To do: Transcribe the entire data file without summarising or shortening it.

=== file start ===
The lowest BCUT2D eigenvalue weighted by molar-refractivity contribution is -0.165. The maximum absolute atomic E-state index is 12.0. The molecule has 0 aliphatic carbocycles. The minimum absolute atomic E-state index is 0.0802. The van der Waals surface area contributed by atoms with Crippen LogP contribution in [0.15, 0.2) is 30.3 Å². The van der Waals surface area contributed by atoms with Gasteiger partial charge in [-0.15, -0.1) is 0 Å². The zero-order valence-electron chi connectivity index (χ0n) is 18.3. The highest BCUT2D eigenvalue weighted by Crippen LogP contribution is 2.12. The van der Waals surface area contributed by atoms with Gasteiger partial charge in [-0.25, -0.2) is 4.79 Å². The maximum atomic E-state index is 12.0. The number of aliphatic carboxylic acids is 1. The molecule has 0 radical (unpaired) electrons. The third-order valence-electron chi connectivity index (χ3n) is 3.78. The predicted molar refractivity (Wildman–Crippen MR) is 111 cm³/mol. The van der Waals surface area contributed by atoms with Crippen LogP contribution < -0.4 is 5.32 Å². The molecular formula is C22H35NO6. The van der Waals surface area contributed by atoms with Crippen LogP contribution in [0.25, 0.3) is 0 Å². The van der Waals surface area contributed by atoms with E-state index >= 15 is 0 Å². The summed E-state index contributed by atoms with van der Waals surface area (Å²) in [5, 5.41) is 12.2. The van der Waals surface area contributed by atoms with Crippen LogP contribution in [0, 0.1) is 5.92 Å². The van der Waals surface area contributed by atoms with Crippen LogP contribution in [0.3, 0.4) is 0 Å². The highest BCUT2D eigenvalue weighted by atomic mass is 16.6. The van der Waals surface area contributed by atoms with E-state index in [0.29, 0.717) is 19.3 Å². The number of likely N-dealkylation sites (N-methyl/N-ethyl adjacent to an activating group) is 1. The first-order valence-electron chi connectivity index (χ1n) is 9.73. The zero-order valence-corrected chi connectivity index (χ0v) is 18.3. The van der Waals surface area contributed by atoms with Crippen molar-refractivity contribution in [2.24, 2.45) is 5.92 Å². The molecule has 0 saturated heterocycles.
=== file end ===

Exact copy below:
The lowest BCUT2D eigenvalue weighted by molar-refractivity contribution is -0.165. The maximum absolute atomic E-state index is 12.0. The molecule has 0 aliphatic carbocycles. The minimum absolute atomic E-state index is 0.0802. The van der Waals surface area contributed by atoms with Crippen LogP contribution in [0.15, 0.2) is 30.3 Å². The van der Waals surface area contributed by atoms with Gasteiger partial charge in [-0.15, -0.1) is 0 Å². The zero-order valence-electron chi connectivity index (χ0n) is 18.3. The highest BCUT2D eigenvalue weighted by Crippen LogP contribution is 2.12. The van der Waals surface area contributed by atoms with Gasteiger partial charge in [-0.25, -0.2) is 4.79 Å². The maximum atomic E-state index is 12.0. The number of aliphatic carboxylic acids is 1. The molecule has 0 radical (unpaired) electrons. The third-order valence-electron chi connectivity index (χ3n) is 3.78. The predicted molar refractivity (Wildman–Crippen MR) is 111 cm³/mol. The van der Waals surface area contributed by atoms with Crippen LogP contribution < -0.4 is 5.32 Å². The molecular formula is C22H35NO6. The van der Waals surface area contributed by atoms with Crippen LogP contribution in [0.25, 0.3) is 0 Å². The van der Waals surface area contributed by atoms with E-state index >= 15 is 0 Å². The summed E-state index contributed by atoms with van der Waals surface area (Å²) in [5, 5.41) is 12.2. The van der Waals surface area contributed by atoms with Crippen LogP contribution in [0, 0.1) is 5.92 Å². The van der Waals surface area contributed by atoms with Crippen LogP contribution in [0.3, 0.4) is 0 Å². The highest BCUT2D eigenvalue weighted by atomic mass is 16.6. The van der Waals surface area contributed by atoms with E-state index in [0.29, 0.717) is 19.3 Å². The number of likely N-dealkylation sites (N-methyl/N-ethyl adjacent to an activating group) is 1. The first-order valence-electron chi connectivity index (χ1n) is 9.73. The zero-order valence-corrected chi connectivity index (χ0v) is 18.3. The van der Waals surface area contributed by atoms with Crippen molar-refractivity contribution in [2.24, 2.45) is 5.92 Å². The molecule has 0 saturated heterocycles.